Work: The Art Of Discipline

I think we lose discipline when in our minds our art becomes less important than other things. Art in many circles is seen as frivolity but we know better–it’s tied to who we are. Life tries to trick us into believing that art is less important. And I’m not advocating shirking responsibilities, especially to the ones we love. It takes great discipline to hold to the responsibilities to our loved ones. But we do it because we see it as unimaginable to do otherwise, and rightfully so.

Low Light Fishing Boats 16x20 oil on linen MTMcClanahanAnother discipline killer is fear–the fear of being seen as using our time frivolously (which goes back to last paragraph), the fear of failure–these fears can stop work and we think our inspiration has dried up when in reality I’m not sure that that is even possible. I mean inspiration is everywhere and work brings it on fuller. And work is everything we do from wielding a brush to visiting a museum (as long as we don’t let visiting a museum, or other things, act as avoidance to the actual brush wielding). It’s all tied together–discipline, work, beliefs, fear.

…work seems to be the answer to most, if not all, of the questions we may stumble upon”

I heard someone say one time that at some point you fill up your brain and it just can’t take in any more information. I surely don’t believe this and wonder if deep down we kind of think this way when we are in a rut—that maybe we have no more to give—when in reality, again, that is impossible. It’s hard but, as they say, most things worthwhile are. It’s difficult being in a brain-muck and from living and reading it seems we all get there now and then. But as I believe and said recently, work seems to be the answer to most, if not all, of the questions we may stumble upon.

And also, the harder we try the worse it gets. The “secret” is in letting go of it all I think. I’m not a psychologist but it seems the harder we try and hold on to our time the less we have, the harder we try to find inspiration the less we see. So I tell myself to just let go of all the stress and just paint. Easier said than done.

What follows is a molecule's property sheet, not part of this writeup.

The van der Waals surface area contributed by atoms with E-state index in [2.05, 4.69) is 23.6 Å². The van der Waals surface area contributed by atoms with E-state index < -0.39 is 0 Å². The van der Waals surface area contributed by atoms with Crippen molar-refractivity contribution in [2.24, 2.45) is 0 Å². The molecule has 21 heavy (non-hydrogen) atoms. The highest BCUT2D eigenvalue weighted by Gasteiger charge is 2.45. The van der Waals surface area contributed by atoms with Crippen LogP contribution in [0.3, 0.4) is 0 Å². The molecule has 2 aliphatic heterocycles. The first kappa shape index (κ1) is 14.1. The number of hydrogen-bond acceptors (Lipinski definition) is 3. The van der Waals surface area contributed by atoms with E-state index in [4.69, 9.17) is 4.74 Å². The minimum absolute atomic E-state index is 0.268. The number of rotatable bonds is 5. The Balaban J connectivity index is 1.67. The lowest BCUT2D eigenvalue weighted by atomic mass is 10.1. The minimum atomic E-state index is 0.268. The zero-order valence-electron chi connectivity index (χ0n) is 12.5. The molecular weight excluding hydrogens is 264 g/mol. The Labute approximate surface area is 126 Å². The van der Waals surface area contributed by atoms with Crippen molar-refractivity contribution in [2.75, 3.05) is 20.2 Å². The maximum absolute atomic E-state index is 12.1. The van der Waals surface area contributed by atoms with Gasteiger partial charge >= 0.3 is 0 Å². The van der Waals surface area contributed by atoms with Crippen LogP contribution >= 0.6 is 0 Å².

MT McClanahan

An artist and perpetual thinker, MT McClanahan finds inspiration through connecting ideas across a broad range of topics. He especially enjoys philosophy and how art and life interconnect. He is the founder of TPT and his paintings can be seen at mtmcclanahan.com.

2 Responses

  1. Betsy says:

    When you talk about responsibilities, you forget that we also have a responsibility to ourselves, . We deserve to be fulfilled and to care for our own needs, which includes the need for self expression and creativity. The Yin and Yang of life is balance to create a natural harmony. I understand the sentiment of responsibility to others. Frequently, I put off painting behind every other demand on my time – some of which are needed and are truly my responsibility, others that have been taken on because that is what others expect of me. But I feel most fulfilled when my life is in balance, and I commit regular time to my art even when it is not “perfect”. It is not so much the end result, but the process of creating, learning, exploring, and sometimes finding that which I can appreciate for myself. Letting go of “oughts” and “shoulds” and “supposed to be’s” is a challenge, but , like zen, helps us to know the true center.

    • MT says:

      Responsibility to ourselves, that resonates. Is that the same as saying that you can’t love another unless you love yourself first? You can’t be responsible for others unless you’re responsible for yourself, your own well being, first?

      I guess that’s where I’m coming from when I say that “Life tries to trick us into believing that art is less important”–what we want to do with our time is seen as frivolous and so we feel guilty, but I guess just doing anything for yourself can possibly make one feel selfish–bring on the oughts and shoulds. It’s compounded when we believe our time spent painting is seen as waisting time (the time honored left/right brain debate). I love Robin Williams line in Dead Poets Society where he says that (all that left brain stuff) is necessary to live, but (art) is the reason we live.

      Responsibility to self, it’s a tough question when the delimma is what one wants to do with their life, as a way of life I mean. I was having a conversation on LinkedIn and this was the thing–where does personal responsibility end and social responsibility begin, when it comes to making a living? How does one balance the necessity to live with the why? It’s tough.

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